It was nearly 8 o’clock on the Sunday evening, May 17, when I stopped my car near the end of Little Huff Creek hollow. For nearly two miles, I had passed gutted mobile homes, lawns brown with silt, upended culverts, missing bridges and piles of trashed furniture and belongings. All symbols of flood devastation I had seen many times before in southern West Virginia.

While I surveyed the steep gravel road on the right and the mountain directly ahead, a couple opened the door of a modest home nearby, probably puzzled by a car with Virginia license plates way up their hollow. But like so many times after previous floods Tina England quickly told me why the flooding of May 9 had been the worst she had seen in her entire life right here in the hollow. The tops of the mountains draining to Little and Big Huff Creeks were covered with logging and gas well roads, all carved in the past few years. There's no recent surface mining near the Huff creeks.

She and James Walker, her companion of a decade, offered to take me to see the logging and gas wells. Four days later, I climbed into their Jeep and set off up the mountain---just as I had done so many times from 2001 to 2004.

Charleston filmmaker Bob Gates and I had spent four years tracking whether surface mines, logging and gas well roads had worsened flooding. He made the documentary, "Mucked." I wrote a long investigative article for Southern Exposure, which included Bob’s photos. I posted reports, photos and a few videos, documenting every place we visited, on, with sections on each of the four years of flooding.

Importantly, then Gov. Bob Wise had ordered the Department of Environmental Protection to study land disturbance relationships to flooding. That study (available at found as much as 21 percent of the flooding in one watershed was caused by mining and logging . The legislature passed regulatory redesign of valley fills, which have, for the most part, stopped flooding there. However, proposed controls on logging failed.

After the 2001 floods, a wide-ranging study, funded with help from Sen. Robert Byrd, developed the West Virginia Statewide Flood Protection Plan Some of the most important recommendations can be seen in my Southern Exposure article, linked on the Charleston Gazette's Coal Tatoo blog from the week of May 10, 2009.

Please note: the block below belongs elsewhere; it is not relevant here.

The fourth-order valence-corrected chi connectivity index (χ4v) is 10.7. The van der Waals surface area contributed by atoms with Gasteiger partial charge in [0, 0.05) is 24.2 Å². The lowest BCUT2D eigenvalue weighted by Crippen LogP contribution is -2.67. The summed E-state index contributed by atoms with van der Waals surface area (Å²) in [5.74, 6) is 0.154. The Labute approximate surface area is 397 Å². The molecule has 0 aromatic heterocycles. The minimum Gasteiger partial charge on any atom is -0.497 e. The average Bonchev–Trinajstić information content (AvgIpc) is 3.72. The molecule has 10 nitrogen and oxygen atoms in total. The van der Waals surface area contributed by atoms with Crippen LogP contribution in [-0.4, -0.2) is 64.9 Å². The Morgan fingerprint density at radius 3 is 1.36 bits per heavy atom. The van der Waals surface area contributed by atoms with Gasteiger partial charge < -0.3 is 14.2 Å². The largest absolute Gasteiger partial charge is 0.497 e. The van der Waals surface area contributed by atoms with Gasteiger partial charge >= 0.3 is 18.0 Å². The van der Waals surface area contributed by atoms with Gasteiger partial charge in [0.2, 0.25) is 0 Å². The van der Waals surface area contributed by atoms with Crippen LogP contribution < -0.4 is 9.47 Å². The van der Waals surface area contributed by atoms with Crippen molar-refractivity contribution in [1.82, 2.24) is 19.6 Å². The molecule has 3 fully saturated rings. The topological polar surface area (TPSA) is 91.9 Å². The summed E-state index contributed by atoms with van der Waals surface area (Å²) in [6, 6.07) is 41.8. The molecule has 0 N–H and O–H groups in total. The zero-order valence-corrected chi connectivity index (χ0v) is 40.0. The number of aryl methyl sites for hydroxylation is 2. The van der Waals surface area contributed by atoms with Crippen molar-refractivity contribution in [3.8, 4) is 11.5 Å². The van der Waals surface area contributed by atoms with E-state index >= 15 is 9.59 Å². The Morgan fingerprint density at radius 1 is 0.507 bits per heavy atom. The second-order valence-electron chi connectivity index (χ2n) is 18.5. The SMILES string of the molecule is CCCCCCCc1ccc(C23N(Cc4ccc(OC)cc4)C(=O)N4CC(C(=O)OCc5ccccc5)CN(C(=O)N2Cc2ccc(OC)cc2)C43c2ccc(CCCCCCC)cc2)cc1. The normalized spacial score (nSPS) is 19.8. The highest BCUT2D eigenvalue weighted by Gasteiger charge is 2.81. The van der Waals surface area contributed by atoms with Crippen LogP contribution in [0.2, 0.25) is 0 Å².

Among the recommendations: Encourage purchase of flood insurance. Stronger standards on bridges over streams. Minimize construction in flood plains and require elevation above flood level. All counties enact stormwater management ordinances.

A 2000 law also required all counties to develop hazard mitigation plans and update them every few years. Mingo County had just updated theirs. Read new recommendations here and status of original recommendations here. (these are both very long pages, copied directly from Hazard Mitigation Plan).

Fortunately, southern West Virginia hadn’t been hit by any destructive floods since 2004. When news reports began of the terrible devastation in Mingo and Wyoming Counties on May 9, Bob and I hesitated before finally deciding that, as the only journalists to examine land disturbances up close in previous floods, we had an obligation to go again, though such journeys are now more difficult for both of us.

The only way to understand whether land disturbances contributed to flooding is to climb up hills above hollows and, if possible (as Bob did five times in 2001), fly over. Google maps for West Virginia are from 2007, so they won’t show the flooding or recent land disturbances. Often local residents point us towards logging, mining or gas wells.

However, neither of us can do as much examination as in the past. Nonetheless, everywhere we went this time—as in the past, local residents told us that gas well roads, logging, and in one case, mining were to blame.

In addition, Senator John Pat Fanning (D-McDowell) told me he plans to join with Senators from Mingo and Wyoming Counties and ask for a study of the flooding when the legislature meets in special session the week of May 25. Finally, Jim Pierce, who headed the 2001 DEP flood study, pointed out that both gas well roads and logging need better controls on storm water runoff, which wouldn’t be that expensive.

So I felt it important to write this report of what I found in two days of driving and climbing up to land disturbances above flooded areas and speaking with DEP officials.

Flooding experts in the state maintain the flooding would have happened with or without land disturbances from extractive industries because the ground was saturated by nearly a week of rain. However, we found places where damage came from the hills above, not from rising creeks. And in those places, logging and roads to gas wells were directly above. Just like other flooded areas we have visited, the mountains near the areas flooded this time are honeycombed with logging sites, gas well roads, old mining and a several mountaintop removal mines.